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Schools out as NUT strike over pay

Thousands of schools across England and Wales are facing disruptions and closures today because of the national one-day teachers’ strike over conditions, pay and pensions.

The strike, called by the largest teachers’ union the National Union of Teachers (NUT), means many schoolchildren unable to attend classes. 

Union leaders say the action, which is in relation to excessive workload and bureaucracy, performance related pay (in defence of a national pay scale system), and “unfair” pension changes, is a “last resort”. 

Christine Blower, general secretary of the NUT, said: “Teachers deeply regret the disruption caused by this strike action to parents and teachers. The government’s refusal, however, to engage to resolve the dispute means that we have no alternative other than to demonstrate the seriousness of our concerns.” 

PSE spoke to some demonstrators in Manchester who said “all we want is a fair deal in terms of pay, our working conditions and pensions”. 

In response to the strike action, the Department for Education (DfE) said that parents will struggle to understand why the NUT was pressing ahead with its strike. 

“They called for talks to avoid industrial action, we agreed to their request, and talks have been taking place weekly,” a spokesman said. “Despite this constructive engagement with their concerns, the NUT is taking action that will disrupt parents' lives, hold back children's education and damage the reputation of the profession.” 

Commenting on the secretary of state for education’s letter to teaching unions on the ongoing programme of talks, Blower said: “Michael Gove’s letter shows how little he listens to the concerns of teachers and how little progress has been made in the talks process. His letter confirms why we are right to strike. 

“The secretary of state has attended none of the talks, nor have other ministers. The talks are with civil servants who are forbidden by Gove from straying into areas of policy. The talks are only allowed to discuss how Gove’s policies are implemented. Nevertheless, the NUT has participated fully in the talks because we will use any avenue to seek improvements for teachers and thereby to defend education.”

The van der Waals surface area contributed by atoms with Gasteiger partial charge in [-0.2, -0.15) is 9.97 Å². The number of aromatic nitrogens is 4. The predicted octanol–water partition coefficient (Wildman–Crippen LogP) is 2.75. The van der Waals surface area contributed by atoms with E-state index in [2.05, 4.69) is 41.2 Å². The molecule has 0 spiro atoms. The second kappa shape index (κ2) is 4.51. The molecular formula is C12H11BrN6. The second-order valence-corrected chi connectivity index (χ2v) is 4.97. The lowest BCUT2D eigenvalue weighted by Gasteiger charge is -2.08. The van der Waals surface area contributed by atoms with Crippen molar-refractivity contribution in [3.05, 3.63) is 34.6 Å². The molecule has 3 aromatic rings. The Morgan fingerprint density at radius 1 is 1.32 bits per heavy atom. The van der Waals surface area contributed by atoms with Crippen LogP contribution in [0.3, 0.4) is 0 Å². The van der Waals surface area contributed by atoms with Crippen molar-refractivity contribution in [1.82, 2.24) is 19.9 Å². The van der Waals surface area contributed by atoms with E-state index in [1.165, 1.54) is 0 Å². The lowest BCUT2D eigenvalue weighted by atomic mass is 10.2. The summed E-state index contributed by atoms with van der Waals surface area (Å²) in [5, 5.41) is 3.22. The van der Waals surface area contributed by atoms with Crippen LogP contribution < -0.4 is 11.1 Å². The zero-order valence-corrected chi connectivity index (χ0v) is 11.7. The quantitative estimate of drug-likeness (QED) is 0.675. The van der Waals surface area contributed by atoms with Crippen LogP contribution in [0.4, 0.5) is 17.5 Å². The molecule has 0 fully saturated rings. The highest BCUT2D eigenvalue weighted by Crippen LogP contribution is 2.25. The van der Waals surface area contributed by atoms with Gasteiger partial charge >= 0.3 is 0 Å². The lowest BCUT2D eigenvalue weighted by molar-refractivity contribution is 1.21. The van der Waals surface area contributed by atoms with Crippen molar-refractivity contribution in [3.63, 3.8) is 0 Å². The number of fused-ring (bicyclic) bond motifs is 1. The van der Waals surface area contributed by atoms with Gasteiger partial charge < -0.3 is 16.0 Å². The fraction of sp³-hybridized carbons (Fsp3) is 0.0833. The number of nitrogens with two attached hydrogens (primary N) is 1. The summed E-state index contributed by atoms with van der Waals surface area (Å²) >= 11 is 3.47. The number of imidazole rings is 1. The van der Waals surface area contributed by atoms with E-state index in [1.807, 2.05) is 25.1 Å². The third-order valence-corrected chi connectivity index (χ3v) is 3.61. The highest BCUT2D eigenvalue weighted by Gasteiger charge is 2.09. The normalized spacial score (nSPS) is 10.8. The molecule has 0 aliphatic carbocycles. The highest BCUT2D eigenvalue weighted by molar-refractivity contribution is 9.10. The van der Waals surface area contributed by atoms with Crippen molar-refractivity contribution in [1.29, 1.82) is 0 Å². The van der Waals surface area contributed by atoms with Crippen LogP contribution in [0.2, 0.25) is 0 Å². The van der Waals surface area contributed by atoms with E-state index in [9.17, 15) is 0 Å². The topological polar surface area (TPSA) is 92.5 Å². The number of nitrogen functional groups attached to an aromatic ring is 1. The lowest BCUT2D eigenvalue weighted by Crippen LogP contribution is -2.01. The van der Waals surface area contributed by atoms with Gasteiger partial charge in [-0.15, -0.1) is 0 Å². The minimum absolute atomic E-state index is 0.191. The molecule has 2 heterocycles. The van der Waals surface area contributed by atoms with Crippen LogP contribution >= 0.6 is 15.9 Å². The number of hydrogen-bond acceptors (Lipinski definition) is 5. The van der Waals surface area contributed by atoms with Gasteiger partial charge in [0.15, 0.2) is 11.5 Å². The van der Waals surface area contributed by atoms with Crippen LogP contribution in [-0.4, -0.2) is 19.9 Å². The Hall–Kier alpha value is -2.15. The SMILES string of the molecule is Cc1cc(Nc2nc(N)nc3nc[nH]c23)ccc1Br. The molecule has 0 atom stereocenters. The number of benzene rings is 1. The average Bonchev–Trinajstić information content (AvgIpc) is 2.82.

She added that teachers’ levels of workload are intolerable. A government survey published last month, shows that primary school teachers work nearly 60 hours a week and secondary school teachers work nearly 56 hours a week. Additionally, two in five teachers are leaving the profession in their first five years of teaching. “This is bad for children and bad for education,” stated Blower. “The government’s performance related pay is unnecessary and will build unfairness and additional bureaucracy. Further, international evidence shows that performance related pay does not work for schools.” 

The NUT also stated that teachers do not believe that they can work to the age of 68 or even later for a full pension – and they don’t believe it is educationally desirable either. 

The union added that today’s strike action was covered by two ballots held in May 2011 and June 2012. The turnout for the ballot was 40% and 92% of these members voted in favour of strike action. The NUT has 326,930 members in England and Wales. 

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